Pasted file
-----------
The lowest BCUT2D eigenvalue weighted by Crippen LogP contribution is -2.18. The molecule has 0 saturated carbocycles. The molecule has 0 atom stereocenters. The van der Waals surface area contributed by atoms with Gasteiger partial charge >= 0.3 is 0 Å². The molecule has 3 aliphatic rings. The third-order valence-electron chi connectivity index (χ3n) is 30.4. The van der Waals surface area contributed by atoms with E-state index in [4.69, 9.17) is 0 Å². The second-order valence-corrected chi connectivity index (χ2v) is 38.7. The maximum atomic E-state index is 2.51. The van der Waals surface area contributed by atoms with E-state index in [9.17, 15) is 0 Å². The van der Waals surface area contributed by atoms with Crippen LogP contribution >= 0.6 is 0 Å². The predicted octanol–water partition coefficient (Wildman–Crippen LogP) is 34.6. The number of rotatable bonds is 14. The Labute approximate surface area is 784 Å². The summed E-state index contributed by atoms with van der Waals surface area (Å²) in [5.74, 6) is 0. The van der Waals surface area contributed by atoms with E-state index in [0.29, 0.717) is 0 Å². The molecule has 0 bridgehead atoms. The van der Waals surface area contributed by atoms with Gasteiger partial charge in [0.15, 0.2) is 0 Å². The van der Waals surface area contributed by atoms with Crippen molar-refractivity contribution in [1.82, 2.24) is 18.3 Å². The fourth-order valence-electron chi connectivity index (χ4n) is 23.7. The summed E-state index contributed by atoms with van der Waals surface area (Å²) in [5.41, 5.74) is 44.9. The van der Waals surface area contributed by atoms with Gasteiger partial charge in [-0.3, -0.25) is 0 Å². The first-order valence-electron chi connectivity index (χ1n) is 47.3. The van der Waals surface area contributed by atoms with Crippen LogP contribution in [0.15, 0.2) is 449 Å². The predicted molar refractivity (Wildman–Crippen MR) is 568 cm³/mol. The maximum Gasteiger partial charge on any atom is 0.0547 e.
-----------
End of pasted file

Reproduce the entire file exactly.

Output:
The lowest BCUT2D eigenvalue weighted by Crippen LogP contribution is -2.18. The molecule has 0 saturated carbocycles. The molecule has 0 atom stereocenters. The van der Waals surface area contributed by atoms with Gasteiger partial charge >= 0.3 is 0 Å². The molecule has 3 aliphatic rings. The third-order valence-electron chi connectivity index (χ3n) is 30.4. The van der Waals surface area contributed by atoms with E-state index in [4.69, 9.17) is 0 Å². The second-order valence-corrected chi connectivity index (χ2v) is 38.7. The maximum atomic E-state index is 2.51. The van der Waals surface area contributed by atoms with E-state index in [9.17, 15) is 0 Å². The van der Waals surface area contributed by atoms with Crippen LogP contribution >= 0.6 is 0 Å². The predicted octanol–water partition coefficient (Wildman–Crippen LogP) is 34.6. The number of rotatable bonds is 14. The Labute approximate surface area is 784 Å². The summed E-state index contributed by atoms with van der Waals surface area (Å²) in [5.74, 6) is 0. The van der Waals surface area contributed by atoms with E-state index in [0.29, 0.717) is 0 Å². The molecule has 0 bridgehead atoms. The van der Waals surface area contributed by atoms with Gasteiger partial charge in [0.15, 0.2) is 0 Å². The van der Waals surface area contributed by atoms with Crippen molar-refractivity contribution in [1.82, 2.24) is 18.3 Å². The fourth-order valence-electron chi connectivity index (χ4n) is 23.7. The summed E-state index contributed by atoms with van der Waals surface area (Å²) in [5.41, 5.74) is 44.9. The van der Waals surface area contributed by atoms with Gasteiger partial charge in [-0.3, -0.25) is 0 Å². The first-order valence-electron chi connectivity index (χ1n) is 47.3. The van der Waals surface area contributed by atoms with Crippen LogP contribution in [0.15, 0.2) is 449 Å². The predicted molar refractivity (Wildman–Crippen MR) is 568 cm³/mol. The maximum Gasteiger partial charge on any atom is 0.0547 e.